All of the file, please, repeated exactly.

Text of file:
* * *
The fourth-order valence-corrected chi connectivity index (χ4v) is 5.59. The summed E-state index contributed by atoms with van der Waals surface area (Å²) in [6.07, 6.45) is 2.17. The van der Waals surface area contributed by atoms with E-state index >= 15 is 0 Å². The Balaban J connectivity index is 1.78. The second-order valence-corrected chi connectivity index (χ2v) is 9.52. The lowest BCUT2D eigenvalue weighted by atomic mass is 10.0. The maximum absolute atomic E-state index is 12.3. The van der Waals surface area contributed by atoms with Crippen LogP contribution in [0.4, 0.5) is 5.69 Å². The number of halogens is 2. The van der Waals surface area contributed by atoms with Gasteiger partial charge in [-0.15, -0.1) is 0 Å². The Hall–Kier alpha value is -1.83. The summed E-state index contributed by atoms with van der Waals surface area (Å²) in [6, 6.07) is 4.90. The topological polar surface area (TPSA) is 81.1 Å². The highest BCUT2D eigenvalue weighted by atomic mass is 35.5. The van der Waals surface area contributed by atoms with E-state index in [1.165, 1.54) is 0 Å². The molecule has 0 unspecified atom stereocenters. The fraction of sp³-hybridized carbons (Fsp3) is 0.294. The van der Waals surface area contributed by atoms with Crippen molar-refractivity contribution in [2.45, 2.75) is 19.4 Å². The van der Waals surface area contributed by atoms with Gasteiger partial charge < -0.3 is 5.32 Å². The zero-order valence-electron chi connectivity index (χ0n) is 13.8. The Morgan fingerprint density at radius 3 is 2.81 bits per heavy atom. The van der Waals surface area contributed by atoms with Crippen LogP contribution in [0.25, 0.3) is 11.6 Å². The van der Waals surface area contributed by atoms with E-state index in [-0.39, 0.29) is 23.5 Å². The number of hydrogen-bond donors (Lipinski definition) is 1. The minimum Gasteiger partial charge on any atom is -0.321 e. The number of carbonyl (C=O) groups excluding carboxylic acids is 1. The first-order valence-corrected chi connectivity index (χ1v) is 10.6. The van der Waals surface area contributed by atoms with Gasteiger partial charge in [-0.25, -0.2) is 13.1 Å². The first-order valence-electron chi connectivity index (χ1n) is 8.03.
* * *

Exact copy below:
The fourth-order valence-corrected chi connectivity index (χ4v) is 5.59. The summed E-state index contributed by atoms with van der Waals surface area (Å²) in [6.07, 6.45) is 2.17. The van der Waals surface area contributed by atoms with E-state index >= 15 is 0 Å². The Balaban J connectivity index is 1.78. The second-order valence-corrected chi connectivity index (χ2v) is 9.52. The lowest BCUT2D eigenvalue weighted by atomic mass is 10.0. The maximum absolute atomic E-state index is 12.3. The van der Waals surface area contributed by atoms with Crippen LogP contribution in [0.4, 0.5) is 5.69 Å². The number of halogens is 2. The van der Waals surface area contributed by atoms with Gasteiger partial charge in [-0.15, -0.1) is 0 Å². The Hall–Kier alpha value is -1.83. The summed E-state index contributed by atoms with van der Waals surface area (Å²) in [6, 6.07) is 4.90. The topological polar surface area (TPSA) is 81.1 Å². The highest BCUT2D eigenvalue weighted by atomic mass is 35.5. The van der Waals surface area contributed by atoms with E-state index in [1.165, 1.54) is 0 Å². The molecule has 0 unspecified atom stereocenters. The fraction of sp³-hybridized carbons (Fsp3) is 0.294. The van der Waals surface area contributed by atoms with Crippen molar-refractivity contribution in [2.45, 2.75) is 19.4 Å². The van der Waals surface area contributed by atoms with Gasteiger partial charge < -0.3 is 5.32 Å². The zero-order valence-electron chi connectivity index (χ0n) is 13.8. The Morgan fingerprint density at radius 3 is 2.81 bits per heavy atom. The van der Waals surface area contributed by atoms with Crippen LogP contribution in [0.25, 0.3) is 11.6 Å². The van der Waals surface area contributed by atoms with E-state index in [-0.39, 0.29) is 23.5 Å². The number of hydrogen-bond donors (Lipinski definition) is 1. The minimum Gasteiger partial charge on any atom is -0.321 e. The number of carbonyl (C=O) groups excluding carboxylic acids is 1. The first-order valence-corrected chi connectivity index (χ1v) is 10.6. The van der Waals surface area contributed by atoms with Gasteiger partial charge in [-0.25, -0.2) is 13.1 Å². The first-order valence-electron chi connectivity index (χ1n) is 8.03.